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Interview: Vena Klymo Chats About Her Recent Single, ‘Soft Spot’

Vena Klymo recently revealed her dynamic new single, Soft Spot. The playful new single has been turning heads all over since it’s release and today we catch up with Vena to find out more about the track and more!

Congratulations on the release of Soft Spot! How does it feel to have it out in the world?

Thanks! It’s a really nice feeling. I had a great team involved who have made the experience feel exceptionally enjoyable, so it’s been nice to be able to share that. I feel like a proud mum. 

Soft Spot has been described as having an upbeat, sassy, and clap-back energy. Can you tell us more about the inspiration behind this single and what message you wanted to convey through it? 

Soft spot was one of those songs that I wrote really quick, it wasn’t really planned and there was no message in particular I was meaning to convey. I was feeling a bit pissed off at the time, because something had gotten back to me that made me feel really mistaken and underestimated by someone I had previously been involved with. It was kinda a knee jerk reaction song, a gurgle of emotional vomit. 

Your music is known for its eclectic and genre-fluid style, with roots in rural folk. How did your background influence the sound and feel of “Soft Spot”?

I guess my background doesn’t have too much influence on Soft Spot. All my previous albums I’ve recorded predominantly alone in the studio, trying to play all the instruments myself and with the main focus being the lyrics …… my passion lays more in my songwriting than my musicianship, so I guess that is still similar to this release. A lot of my older songs to me when I listen to them feel really heavy, where as Soft Spot i think is the first time I’ve allowed some playfulness to *enter the chat*.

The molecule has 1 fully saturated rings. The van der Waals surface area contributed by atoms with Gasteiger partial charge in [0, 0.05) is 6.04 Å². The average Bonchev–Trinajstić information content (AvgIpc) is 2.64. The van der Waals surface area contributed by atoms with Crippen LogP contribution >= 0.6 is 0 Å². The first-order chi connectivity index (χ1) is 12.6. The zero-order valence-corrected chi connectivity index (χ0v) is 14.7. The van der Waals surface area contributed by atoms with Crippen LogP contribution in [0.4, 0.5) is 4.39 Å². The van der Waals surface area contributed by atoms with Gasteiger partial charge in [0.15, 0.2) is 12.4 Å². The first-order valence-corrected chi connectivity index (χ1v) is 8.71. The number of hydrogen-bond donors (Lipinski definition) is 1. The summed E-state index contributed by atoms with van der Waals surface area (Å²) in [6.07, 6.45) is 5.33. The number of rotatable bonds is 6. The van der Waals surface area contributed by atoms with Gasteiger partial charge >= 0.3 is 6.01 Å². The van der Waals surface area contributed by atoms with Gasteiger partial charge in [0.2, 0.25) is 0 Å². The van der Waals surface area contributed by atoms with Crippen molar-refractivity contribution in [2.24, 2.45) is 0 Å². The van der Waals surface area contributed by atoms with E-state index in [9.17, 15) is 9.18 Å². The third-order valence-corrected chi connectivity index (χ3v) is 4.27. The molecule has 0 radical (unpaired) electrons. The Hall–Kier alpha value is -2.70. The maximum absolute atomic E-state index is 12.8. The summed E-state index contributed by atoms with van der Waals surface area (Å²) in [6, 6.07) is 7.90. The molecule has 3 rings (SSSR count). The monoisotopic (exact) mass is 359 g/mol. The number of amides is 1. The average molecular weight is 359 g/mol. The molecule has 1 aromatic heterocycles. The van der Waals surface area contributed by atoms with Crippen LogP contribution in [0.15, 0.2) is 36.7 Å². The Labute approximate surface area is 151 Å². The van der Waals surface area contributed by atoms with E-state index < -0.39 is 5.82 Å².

The process of recording and producing “Soft Spot” involved exchanging voice memos from different towns and collaborating in Bellingen with Lttle Kng. How did this unique recording process shape the final product?

Lttle Kng is honestly just the best human ever and has made me feel so safe as an artist. I knew when I first heard his music that he had the exact sound for “Soft Spot” that I envisioned, and so I just sent him the voice memo I recorded (in 2018). He liked it, we had a few phone calls, he whipped up the whole thing on his own at home in Bellingen and then I drove up from Sydney and laid my vocals and keys down. It was effortless, we had the best time and it felt super right. I think that happy / easy energy translates in the track.

You directed the music video for “Soft Spot,” which is described as twisted and comedic. What was your vision for the video, and how does it compliment the song?

I really just wanted it to be quirky, colourful and not too serious. But also a bit dark. It started with a Pinterest board with bunch of 70’s housewife get ups and some cowboy inspiration too. I was tossing up between a hairy chest bodysuit but then went with human organs and linked sausages for the ‘de robe’ scene. I was really lucky to have Em @dragonsweep on board to do all the styling, and we brainstormed as many cooked ideas as we could together. Overall the vision was “weird girl next door”.

I think it married well with the track, to me it felt like it captured the frustration of being misunderstood pretty well – full credit to Lukman Syafiq Ibrahim’s cinematography. 

After spending significant time writing and refining your music in the bush, how did this period of isolation and connection with nature impact the creative process and the themes explored in “Soft Spot”?

I think my time in the iso incubator really allowed me to play for fun again, and not because there’s an audience listening. Not to try and do something that works well with previous releases. I really feel that when I listen to ‘Soft Spot’, I can hear that childlike kinda joy in the track. There’s songs I have been scared of releasing for a few years, and this was one of them. But that period I really sat with a lot of my lyrics and ideas and felt more drawn to the ones that showcased perhaps not the highest or maturest sides of my personality. 

Those were some really serious years after the bushfires, then we had crazy floods and blackouts, then the pandemic lock downs topped it all off. I think like a lot of people I really just craved some feel good juju, and learned to appreciate the fun side of my artistry a lot more. It’s put me in this place where I just wanna play music with my friends and have a laugh at our simultaneous cleverness and stupidity. I think that’s all life is really about.

Do you have any other plans for the rest of the year? What can we expect next?

I’m working on more tracks! I’m really just enjoying this phase of creating from home and bouncing off the team of people I’ve got around me right now. More feel good juju to come.

Vena Klymo’s new single, Soft Spoit is available now, everywhere.

Written by Brett Sellwood